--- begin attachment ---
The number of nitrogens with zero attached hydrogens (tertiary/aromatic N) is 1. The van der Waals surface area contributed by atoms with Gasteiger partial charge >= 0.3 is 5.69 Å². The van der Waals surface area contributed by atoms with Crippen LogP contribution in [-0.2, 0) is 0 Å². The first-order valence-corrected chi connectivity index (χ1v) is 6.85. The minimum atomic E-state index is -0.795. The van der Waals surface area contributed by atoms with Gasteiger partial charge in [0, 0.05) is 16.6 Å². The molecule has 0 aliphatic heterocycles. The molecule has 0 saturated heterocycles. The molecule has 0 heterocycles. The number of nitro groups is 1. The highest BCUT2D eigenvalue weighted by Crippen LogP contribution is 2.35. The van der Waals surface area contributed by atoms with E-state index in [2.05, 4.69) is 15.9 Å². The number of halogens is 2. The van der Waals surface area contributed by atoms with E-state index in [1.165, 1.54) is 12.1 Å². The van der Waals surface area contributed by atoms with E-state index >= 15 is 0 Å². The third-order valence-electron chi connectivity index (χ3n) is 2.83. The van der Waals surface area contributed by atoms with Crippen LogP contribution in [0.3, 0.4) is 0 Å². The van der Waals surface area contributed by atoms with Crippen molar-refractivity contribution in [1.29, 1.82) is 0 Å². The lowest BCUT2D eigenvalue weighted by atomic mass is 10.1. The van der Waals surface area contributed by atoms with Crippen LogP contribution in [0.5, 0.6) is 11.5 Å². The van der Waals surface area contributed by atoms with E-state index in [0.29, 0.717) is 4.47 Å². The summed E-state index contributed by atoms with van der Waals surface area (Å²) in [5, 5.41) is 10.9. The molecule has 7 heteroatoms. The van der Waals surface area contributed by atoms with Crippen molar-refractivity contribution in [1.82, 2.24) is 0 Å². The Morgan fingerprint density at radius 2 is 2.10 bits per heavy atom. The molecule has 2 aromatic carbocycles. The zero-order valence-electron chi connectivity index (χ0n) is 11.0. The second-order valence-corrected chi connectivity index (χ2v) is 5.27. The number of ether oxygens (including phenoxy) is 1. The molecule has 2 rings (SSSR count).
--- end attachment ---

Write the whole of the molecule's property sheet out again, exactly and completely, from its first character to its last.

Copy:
The number of nitrogens with zero attached hydrogens (tertiary/aromatic N) is 1. The van der Waals surface area contributed by atoms with Gasteiger partial charge >= 0.3 is 5.69 Å². The van der Waals surface area contributed by atoms with Crippen LogP contribution in [-0.2, 0) is 0 Å². The first-order valence-corrected chi connectivity index (χ1v) is 6.85. The minimum atomic E-state index is -0.795. The van der Waals surface area contributed by atoms with Gasteiger partial charge in [0, 0.05) is 16.6 Å². The molecule has 0 aliphatic heterocycles. The molecule has 0 saturated heterocycles. The molecule has 0 heterocycles. The number of nitro groups is 1. The highest BCUT2D eigenvalue weighted by Crippen LogP contribution is 2.35. The van der Waals surface area contributed by atoms with E-state index in [2.05, 4.69) is 15.9 Å². The number of halogens is 2. The van der Waals surface area contributed by atoms with E-state index in [1.165, 1.54) is 12.1 Å². The van der Waals surface area contributed by atoms with E-state index >= 15 is 0 Å². The third-order valence-electron chi connectivity index (χ3n) is 2.83. The van der Waals surface area contributed by atoms with Crippen LogP contribution in [0.3, 0.4) is 0 Å². The van der Waals surface area contributed by atoms with Crippen molar-refractivity contribution in [1.29, 1.82) is 0 Å². The lowest BCUT2D eigenvalue weighted by atomic mass is 10.1. The van der Waals surface area contributed by atoms with Crippen LogP contribution in [0.5, 0.6) is 11.5 Å². The van der Waals surface area contributed by atoms with E-state index in [0.29, 0.717) is 4.47 Å². The summed E-state index contributed by atoms with van der Waals surface area (Å²) in [5, 5.41) is 10.9. The molecule has 7 heteroatoms. The van der Waals surface area contributed by atoms with Crippen molar-refractivity contribution in [1.82, 2.24) is 0 Å². The Morgan fingerprint density at radius 2 is 2.10 bits per heavy atom. The molecule has 2 aromatic carbocycles. The zero-order valence-electron chi connectivity index (χ0n) is 11.0. The second-order valence-corrected chi connectivity index (χ2v) is 5.27. The number of ether oxygens (including phenoxy) is 1. The molecule has 2 rings (SSSR count).